Well, Discover has made a bold move, betting the ranch on the new Discover it card, while either terminating or ceasing to market long-time brands such as Escape, Motiva, More, and Open Road (some are still available to apply for, but none can be found listed on their main website).
Clearly Discover thinks they have a strong offering with the it card. To us, it seems like they’ve taken some DNA from the likes of Citi Simplicity, and fused it with the DNA from the Discover More or Chase Freedom card—in an attempt to appeal both to people who are focused on avoiding fees, as well as to those more concerned with earning rewards. Let’s see how the experiment panned out.
GetDebit’s Assessment Of Discover it’s Earnings Power
Unfortunately, Discover only announces the seasonal categories for the current quarter, but has not done so for any future quarters. Since the main earnings power of Discover it comes from these bonus categories, it’s hard to have full visibility into earnings power. I will say that I wasn’t overwhelmed by the Q1 2013 categories. Restaurants are excellent and highly valued, but there’s only so much you can spend at movie theaters (it’s just not a major spend category for most folks). Hopefully subsequent quarters will each contain several major categories. Home improvement is a good category (q2) but would have liked to see 1 or 2 other categories alongside for us non home-owners.
The Discover website also indicates that you need to sign up each quarter for the Discover it rewards program. Geesh! Why do they make folks do that?
Call-Out: Bonus Caps
Consistent with the general implementation of rotating rewards cards (such as Chase Freedom or the erstwhile Discover More), the 5% earnings for each quarter are capped, after which these categories revert to 1%. The cap for the current quarter (Q1 2013) is $1,500 in spend. I wouldn’t be surprised if we saw that cap consistently for each quarter, but only time will tell.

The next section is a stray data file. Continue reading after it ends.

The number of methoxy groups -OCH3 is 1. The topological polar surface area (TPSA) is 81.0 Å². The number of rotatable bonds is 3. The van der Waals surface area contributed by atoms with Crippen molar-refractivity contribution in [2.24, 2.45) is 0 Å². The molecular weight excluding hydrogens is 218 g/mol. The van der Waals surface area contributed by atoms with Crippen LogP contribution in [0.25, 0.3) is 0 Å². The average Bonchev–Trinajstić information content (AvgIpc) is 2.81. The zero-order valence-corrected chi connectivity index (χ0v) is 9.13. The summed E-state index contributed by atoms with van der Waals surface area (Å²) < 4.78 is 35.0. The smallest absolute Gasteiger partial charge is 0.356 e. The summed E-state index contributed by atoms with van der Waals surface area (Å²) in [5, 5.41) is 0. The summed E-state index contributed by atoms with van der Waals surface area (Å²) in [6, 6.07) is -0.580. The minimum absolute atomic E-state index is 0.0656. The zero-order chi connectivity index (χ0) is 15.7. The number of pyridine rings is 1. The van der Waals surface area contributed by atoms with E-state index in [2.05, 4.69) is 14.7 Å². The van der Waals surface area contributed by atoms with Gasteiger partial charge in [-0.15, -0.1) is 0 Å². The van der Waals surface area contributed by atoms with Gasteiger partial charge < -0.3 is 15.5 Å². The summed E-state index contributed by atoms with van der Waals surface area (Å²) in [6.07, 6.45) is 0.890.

Since the true bonus is really 4% (you’ll always earn the other 1%), the most bonus cash you can earn for a given quarter is $60 (so, $240 for the entire year). Nothing to sneeze at, if you have the ability and discipline to max it out.
Why I’m personally Not A Fan Of Rotating Spend Categories
Here are a few reasons why I’m generally down on this type of rewards scheme:
- Managing rotating catgories requires too much mental overhead. I need to reserve some portion of my already over-taxed brain to remember which categories are in play at any given time.
- I may end up deciding to delay certain purchases to wait for the right quarter. I’d rather have a card that doesn’t exert such behavioral influence on me. In other words, I want to buy something when i want to buy it.
- Some people may fall victim to the “sense of urgency” issue. Since folks know the special rewards end at the end of the given quarter, they may accelerate purchases that otherwise they may never have made (in other words, over-purchase). For example, some folks may find themselves going out to more restaurants in Q1 2013 just because of the extra bonus, and wind up spending more than they would have otherwise.
- Lastly, caps and rotating spend categories tend to go hand in hand. I dislike rewards caps in general, and it also adds another piece of mental over-head (“have I exceed my cap yet this quarter?”).
Table of Discover it Seasonal Rewards
We like to maintain a history over the years of rewards by quarter, as well as any changes in spending caps.
|2013||Restaurants, movie theaters. ($1,500 cap)||Home Improvement Stores ($1,500 cap)||TBD||TBD|
Discover it Has Some Nice Features On The Fee Side
In addition to no annual fee and no foreign transaction fee, the Discover it has some other nice benefits on this front:
- No late fee on your first late payment (after that, $35). Frankly, if you only incur 1 or 2 late fees per year, you can usually get customer service reps to reverse the fee anyhow, but still, good to have.
- Paying late won’t increase your APR. This is definitely a nice feature, most cards jack up the rate to a default rate (often to 29.99% or thereabouts!).
One other benefit is that their customer service reps are all based in the US. That can be a real blessing if you’ve got some complex issues to work through with the CSRs.
GetDebit’s Summary Of The Discover it Card
While I’m trying to get a fuller picture of what categories will be bonus-ed, without that information it’s quite hard to assess the value of this card at this time. So, at this point, I can’t recommend the Discover it card, though if the bonus categories end up being strong, it could be a good card to have in your portfolio if you’re not too worried about the issues I raised above related to the potential downsides of rotating category rewards cards. It’s also a bummer that there’s no sign-up bonus.